Wednesday, May 18, 2011

Wet, Wet, Wet

We've had intermittent rain (and sometimes downpours) since Saturday, which means my garden is nice and watered, but now it's too watered, and I don't dare sow any seeds anywhere, lest they rot. But that hasn't stopped me from moving some things around: I dug some daylilies out of one area of my garden and put them in the verge (the place between the sidewalk and the road), so that daylilies now run the entire verge. Where those daylilies were (and some were just little off-shoots of my larger plants), I planted a few more peonies, two 'Benjamin Franklins' that I bought from Skillin's, and two mystery peonies that a neighbor gave me last fall (which I had planted in the back yard).

I also planted my potatoes (Red Pontiac and Yukon Gold), which needed to go in, so I had to balance not being too late with not having them rot in the ground. Let's hope I chose well. Also defying the weather, I planted some gladiolas alongside my fence.

In an annual ritual, it's pulling-out-the-blasted-oak-seedlings time. I walk around my garden, weeding tool in hand, looking for those distinctive red leaves, and out they come. With three oak trees in my neighbor's front yard, adjoining mine, we are inundated with acorns -- and their nefarious consumers, the squirrels.

Finally, my big purchase: I bought an espaliered apple tree, with three varieties grafted onto the same root stock. Unfortunately, Skillins' supplier lost track of what the three varieties were, so it'll be a surprise in the fall. Here's the challenge: I have to cut down four immature oak trees (each about two inches in diameter), which are all right next to each other and in the exact spot in the back yard where I want to put the apple tree. I'd been wanting for years to cut out those trees, but they had become a "house" for my daughter Sage's imaginary persona, Hack (who is, in her mind, a gardener and also an employee at Skillin's). While Hack still shows up once in a while, Sage now likes the idea of harvesting her own apples, so she's willing to give up the trees.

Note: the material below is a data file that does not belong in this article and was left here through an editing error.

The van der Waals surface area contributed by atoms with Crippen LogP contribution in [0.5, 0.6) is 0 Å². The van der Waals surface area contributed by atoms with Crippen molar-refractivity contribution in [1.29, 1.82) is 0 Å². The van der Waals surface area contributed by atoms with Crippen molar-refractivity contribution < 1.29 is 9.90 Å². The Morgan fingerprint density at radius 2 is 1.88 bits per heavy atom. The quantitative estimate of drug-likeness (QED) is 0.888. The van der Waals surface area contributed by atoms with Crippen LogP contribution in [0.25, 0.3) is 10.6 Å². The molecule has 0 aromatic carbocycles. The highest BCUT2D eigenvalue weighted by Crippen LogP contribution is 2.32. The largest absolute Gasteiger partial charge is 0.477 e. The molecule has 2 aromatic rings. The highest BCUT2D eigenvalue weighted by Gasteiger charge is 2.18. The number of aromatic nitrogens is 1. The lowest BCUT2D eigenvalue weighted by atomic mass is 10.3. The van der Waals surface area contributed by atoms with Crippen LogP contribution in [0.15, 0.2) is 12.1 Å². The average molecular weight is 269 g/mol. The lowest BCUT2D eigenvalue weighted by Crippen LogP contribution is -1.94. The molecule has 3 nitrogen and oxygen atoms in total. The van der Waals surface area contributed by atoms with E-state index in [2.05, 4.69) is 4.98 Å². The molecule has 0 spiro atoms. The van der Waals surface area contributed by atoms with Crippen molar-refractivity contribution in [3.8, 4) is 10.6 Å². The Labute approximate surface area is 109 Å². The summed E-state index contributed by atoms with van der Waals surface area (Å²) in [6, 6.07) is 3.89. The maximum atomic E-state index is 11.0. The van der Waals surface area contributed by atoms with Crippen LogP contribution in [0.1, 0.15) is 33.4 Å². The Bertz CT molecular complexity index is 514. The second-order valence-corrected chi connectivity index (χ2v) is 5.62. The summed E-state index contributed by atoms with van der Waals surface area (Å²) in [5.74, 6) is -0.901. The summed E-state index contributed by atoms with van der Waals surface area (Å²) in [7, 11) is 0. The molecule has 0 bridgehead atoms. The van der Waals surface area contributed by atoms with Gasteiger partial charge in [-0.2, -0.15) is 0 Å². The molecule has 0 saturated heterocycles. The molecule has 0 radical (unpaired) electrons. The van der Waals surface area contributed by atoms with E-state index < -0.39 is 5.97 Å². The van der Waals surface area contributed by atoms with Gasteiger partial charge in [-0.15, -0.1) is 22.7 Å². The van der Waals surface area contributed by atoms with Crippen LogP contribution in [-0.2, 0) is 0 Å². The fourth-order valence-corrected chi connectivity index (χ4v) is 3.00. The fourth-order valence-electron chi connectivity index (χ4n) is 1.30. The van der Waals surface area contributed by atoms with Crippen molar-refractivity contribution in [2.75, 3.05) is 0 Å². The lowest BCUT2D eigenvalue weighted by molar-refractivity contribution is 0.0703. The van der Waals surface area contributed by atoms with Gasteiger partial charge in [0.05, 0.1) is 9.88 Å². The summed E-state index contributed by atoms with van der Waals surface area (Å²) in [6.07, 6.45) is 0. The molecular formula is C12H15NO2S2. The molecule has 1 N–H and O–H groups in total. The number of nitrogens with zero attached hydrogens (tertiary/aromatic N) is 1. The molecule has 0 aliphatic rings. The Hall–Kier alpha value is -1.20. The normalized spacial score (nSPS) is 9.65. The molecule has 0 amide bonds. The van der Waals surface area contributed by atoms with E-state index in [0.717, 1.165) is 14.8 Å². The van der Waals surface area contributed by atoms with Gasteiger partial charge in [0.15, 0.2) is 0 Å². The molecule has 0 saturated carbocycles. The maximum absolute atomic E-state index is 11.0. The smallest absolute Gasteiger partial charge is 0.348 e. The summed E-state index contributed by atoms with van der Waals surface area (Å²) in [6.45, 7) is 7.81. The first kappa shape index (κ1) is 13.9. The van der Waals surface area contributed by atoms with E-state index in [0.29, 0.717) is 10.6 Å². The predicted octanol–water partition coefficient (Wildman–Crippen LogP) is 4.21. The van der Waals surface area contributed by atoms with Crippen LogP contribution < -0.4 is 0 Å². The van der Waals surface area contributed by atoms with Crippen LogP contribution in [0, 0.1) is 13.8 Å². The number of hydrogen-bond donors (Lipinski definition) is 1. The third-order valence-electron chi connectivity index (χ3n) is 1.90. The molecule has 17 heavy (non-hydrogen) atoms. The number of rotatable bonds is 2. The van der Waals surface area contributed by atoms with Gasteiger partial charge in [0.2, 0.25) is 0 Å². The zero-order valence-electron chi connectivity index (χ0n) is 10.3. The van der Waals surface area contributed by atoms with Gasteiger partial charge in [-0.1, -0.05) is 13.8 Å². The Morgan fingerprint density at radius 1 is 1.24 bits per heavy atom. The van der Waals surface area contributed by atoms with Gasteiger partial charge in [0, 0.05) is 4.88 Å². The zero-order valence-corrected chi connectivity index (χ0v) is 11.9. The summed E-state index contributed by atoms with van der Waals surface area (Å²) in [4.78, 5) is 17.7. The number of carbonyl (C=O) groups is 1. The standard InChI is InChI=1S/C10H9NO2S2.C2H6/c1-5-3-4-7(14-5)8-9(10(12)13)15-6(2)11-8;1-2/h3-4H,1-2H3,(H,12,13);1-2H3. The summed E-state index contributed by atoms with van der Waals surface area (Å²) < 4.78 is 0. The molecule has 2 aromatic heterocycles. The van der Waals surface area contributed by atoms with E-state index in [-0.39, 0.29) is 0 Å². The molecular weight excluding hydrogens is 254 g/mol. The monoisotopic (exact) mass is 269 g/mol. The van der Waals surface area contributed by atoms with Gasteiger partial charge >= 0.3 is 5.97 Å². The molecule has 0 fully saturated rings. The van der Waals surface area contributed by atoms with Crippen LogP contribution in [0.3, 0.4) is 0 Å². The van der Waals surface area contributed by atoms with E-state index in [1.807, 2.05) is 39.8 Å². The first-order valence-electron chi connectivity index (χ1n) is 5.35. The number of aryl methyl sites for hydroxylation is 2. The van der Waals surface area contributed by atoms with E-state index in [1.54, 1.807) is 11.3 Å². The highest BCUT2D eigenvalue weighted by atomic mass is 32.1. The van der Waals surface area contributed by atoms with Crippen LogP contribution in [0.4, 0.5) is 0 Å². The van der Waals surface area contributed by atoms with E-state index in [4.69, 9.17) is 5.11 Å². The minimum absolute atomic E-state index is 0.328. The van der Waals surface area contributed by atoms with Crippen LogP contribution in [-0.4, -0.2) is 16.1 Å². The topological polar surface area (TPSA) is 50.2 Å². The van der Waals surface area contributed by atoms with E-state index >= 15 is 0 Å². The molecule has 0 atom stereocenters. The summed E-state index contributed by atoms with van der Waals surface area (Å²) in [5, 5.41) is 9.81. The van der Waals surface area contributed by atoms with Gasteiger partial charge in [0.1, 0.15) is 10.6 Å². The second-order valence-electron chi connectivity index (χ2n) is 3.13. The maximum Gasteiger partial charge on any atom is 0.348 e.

Saturday, May 14, 2011

It's been very dry these past two weeks, despite some brief drizzles here and there, and I've had to tap into my rain barrels for the past week to keep these moist.

I'm starting to take things out of my greenhouse and put them in the ground: nicotiana, amaranthus, lobelia, bachelor buttons, morning glories and thunbergia (the last from my generous neighbor).

I bought some red pontiac and yukon gold seed potatoes yesterday, and cut them up to harden them up before I plant them today or tomorrow. I also had to buy more gladiola bulbs: I hadn't planned on buying new ones this year, since I dutifully pulled last year's bulbs in the fall and put them in a pot to dry (I usually just leave them in the ground to rot), but I mistakenly put another flower pot on top of the bulbs, and when I discovered them last week, they were all moldly. Oh well.

New blooms: my peach (below) and cherry trees have bloomed, and my strawberries are beginning to do so. Among the perennials, the iberis and creeping phlox are in their full glory.People have been enjoying the "wow" factor of my garden this past week. A woman walking her dog paused to point out the tulips to her labrador. (I'm not sure what the dog understood.) A school kid on my daughter's bus stood up from his seat and started pointing and shouting to his friends (though I couldn't hear what he said). Passers-by compliment me on the garden when they see me out there. And my daughter thinks I have the prettiest garden in Portland. So I'm happy. Here are some pix:

Friday, May 6, 2011

getting greener

After a few days of on-again off-again rain, my garden is filling out with green stuff. And now that classes have ended, hopefully I'll have a little more time to identify what that green stuff is and separate the weeds from the rest. A few notes:

I have only a few blossoms (10 or so) on my cherry tree. It's only a four- or five-year-old tree, but I have images of the cherry blossoms in Washington D.C. in my head, and I'm envious.

As I've noted, only two of the three peonies that I planted last fall came up, so I took the peonies in my back yard (that a neighbor gave to me last summer) and moved them to the front. Let's hope they put on a good show: I have no idea what they look like.